To the editor:
The attacks upon Sen. Jeffrey Klein and the Independent Democratic Conference have grown tedious. I consider myself progressive, and probably support most of the same policies as the IDC bashers. But I reject the fantasy that all would be well if only the IDC would rejoin the mainstream Democrats.
First, let’s review the origins of the IDC. The Democratic senators had given leadership positions to Pedro Espada and Hiram Monserrate. To the surprise of very few, each of them got indicted and convicted of crimes. Following that, the Democrats made John Sampson of Brooklyn their leader.
Sen. Klein said he could not work with Sampson as leader, and he and a few others formed the IDC. Guess what happened next? Yes, Sen. Sampson was indicted and then convicted of corruption.
The question is not why was the IDC formed. The question is why did mainstream Democrats select a corrupt individual as their leader?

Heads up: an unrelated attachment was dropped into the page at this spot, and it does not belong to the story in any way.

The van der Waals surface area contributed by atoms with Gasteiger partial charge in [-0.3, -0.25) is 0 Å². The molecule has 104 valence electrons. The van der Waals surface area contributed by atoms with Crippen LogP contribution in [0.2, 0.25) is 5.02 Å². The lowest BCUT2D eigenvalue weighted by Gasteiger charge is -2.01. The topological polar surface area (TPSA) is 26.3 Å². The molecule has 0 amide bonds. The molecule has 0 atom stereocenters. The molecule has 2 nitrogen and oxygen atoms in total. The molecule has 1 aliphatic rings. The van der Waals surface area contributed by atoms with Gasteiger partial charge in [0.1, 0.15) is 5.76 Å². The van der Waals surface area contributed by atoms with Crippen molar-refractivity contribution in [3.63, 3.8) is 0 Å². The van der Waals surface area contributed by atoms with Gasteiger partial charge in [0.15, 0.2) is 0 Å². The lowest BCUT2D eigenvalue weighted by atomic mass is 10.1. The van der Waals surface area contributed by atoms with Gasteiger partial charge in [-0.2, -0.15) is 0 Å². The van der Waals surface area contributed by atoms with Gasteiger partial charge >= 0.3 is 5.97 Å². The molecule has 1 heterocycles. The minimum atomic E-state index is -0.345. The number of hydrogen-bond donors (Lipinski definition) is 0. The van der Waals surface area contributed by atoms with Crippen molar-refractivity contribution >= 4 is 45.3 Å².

Now look at the state senate today. There are 32 senators elected as Democrats, and 31 elected as Republicans. But Sen. Simcha Felder of Brooklyn, who is not a member of the IDC, caucuses with the Republicans. So even if the IDC rejoined the Democrats, they would still be short of the majority.
I ask the opponents of IDC, why do they gloss over this fact as if it did not exist?
The IDC believes that it can accomplish more by caucusing with the Republicans than with the Democrats, and it has some achievements to support that position. I have no way of knowing whether progressives would have achieved more or less had the IDC caucused with the Democrats.
Sen. Klein has served our district well. If, after a future election, the senate Democrats could achieve a majority with the support of the IDC, I would hope the IDC would support them. Until then, I have no problem with Sen. Klein and the IDC caucusing with the Republicans.